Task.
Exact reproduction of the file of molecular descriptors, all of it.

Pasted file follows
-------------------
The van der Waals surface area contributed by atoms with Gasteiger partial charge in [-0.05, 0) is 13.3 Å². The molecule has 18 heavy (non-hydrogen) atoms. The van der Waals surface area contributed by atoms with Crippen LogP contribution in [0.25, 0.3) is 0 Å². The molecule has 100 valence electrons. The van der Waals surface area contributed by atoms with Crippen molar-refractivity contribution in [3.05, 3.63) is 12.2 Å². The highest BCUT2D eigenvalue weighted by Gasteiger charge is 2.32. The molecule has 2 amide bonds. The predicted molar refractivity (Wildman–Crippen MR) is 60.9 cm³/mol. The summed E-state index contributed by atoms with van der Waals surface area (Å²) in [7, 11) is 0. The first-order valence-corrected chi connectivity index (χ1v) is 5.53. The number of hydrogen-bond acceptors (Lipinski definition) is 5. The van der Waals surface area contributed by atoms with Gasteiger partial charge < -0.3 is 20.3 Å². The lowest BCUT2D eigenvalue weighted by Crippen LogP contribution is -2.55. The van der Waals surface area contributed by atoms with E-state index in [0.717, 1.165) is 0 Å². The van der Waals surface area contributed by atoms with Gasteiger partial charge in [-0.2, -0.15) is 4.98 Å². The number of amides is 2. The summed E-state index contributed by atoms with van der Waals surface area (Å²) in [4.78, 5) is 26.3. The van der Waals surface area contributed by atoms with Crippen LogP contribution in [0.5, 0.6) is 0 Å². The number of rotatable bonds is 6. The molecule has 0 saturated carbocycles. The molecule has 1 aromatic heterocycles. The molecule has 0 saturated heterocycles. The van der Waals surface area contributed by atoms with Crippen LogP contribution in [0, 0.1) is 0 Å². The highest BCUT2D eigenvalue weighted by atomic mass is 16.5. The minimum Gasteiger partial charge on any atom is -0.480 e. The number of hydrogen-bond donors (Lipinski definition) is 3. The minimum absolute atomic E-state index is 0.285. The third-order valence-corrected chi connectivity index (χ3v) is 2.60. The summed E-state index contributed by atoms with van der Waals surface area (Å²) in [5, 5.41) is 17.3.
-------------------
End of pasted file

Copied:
The van der Waals surface area contributed by atoms with Gasteiger partial charge in [-0.05, 0) is 13.3 Å². The molecule has 18 heavy (non-hydrogen) atoms. The van der Waals surface area contributed by atoms with Crippen LogP contribution in [0.25, 0.3) is 0 Å². The molecule has 100 valence electrons. The van der Waals surface area contributed by atoms with Crippen molar-refractivity contribution in [3.05, 3.63) is 12.2 Å². The highest BCUT2D eigenvalue weighted by Gasteiger charge is 2.32. The molecule has 2 amide bonds. The predicted molar refractivity (Wildman–Crippen MR) is 60.9 cm³/mol. The summed E-state index contributed by atoms with van der Waals surface area (Å²) in [7, 11) is 0. The first-order valence-corrected chi connectivity index (χ1v) is 5.53. The number of hydrogen-bond acceptors (Lipinski definition) is 5. The van der Waals surface area contributed by atoms with Gasteiger partial charge < -0.3 is 20.3 Å². The lowest BCUT2D eigenvalue weighted by Crippen LogP contribution is -2.55. The van der Waals surface area contributed by atoms with E-state index in [0.717, 1.165) is 0 Å². The van der Waals surface area contributed by atoms with Gasteiger partial charge in [-0.2, -0.15) is 4.98 Å². The number of amides is 2. The summed E-state index contributed by atoms with van der Waals surface area (Å²) in [4.78, 5) is 26.3. The van der Waals surface area contributed by atoms with Crippen LogP contribution in [0.5, 0.6) is 0 Å². The number of rotatable bonds is 6. The molecule has 0 saturated carbocycles. The molecule has 1 aromatic heterocycles. The molecule has 0 saturated heterocycles. The van der Waals surface area contributed by atoms with Crippen LogP contribution in [0, 0.1) is 0 Å². The highest BCUT2D eigenvalue weighted by atomic mass is 16.5. The minimum Gasteiger partial charge on any atom is -0.480 e. The number of hydrogen-bond donors (Lipinski definition) is 3. The minimum absolute atomic E-state index is 0.285. The third-order valence-corrected chi connectivity index (χ3v) is 2.60. The summed E-state index contributed by atoms with van der Waals surface area (Å²) in [5, 5.41) is 17.3.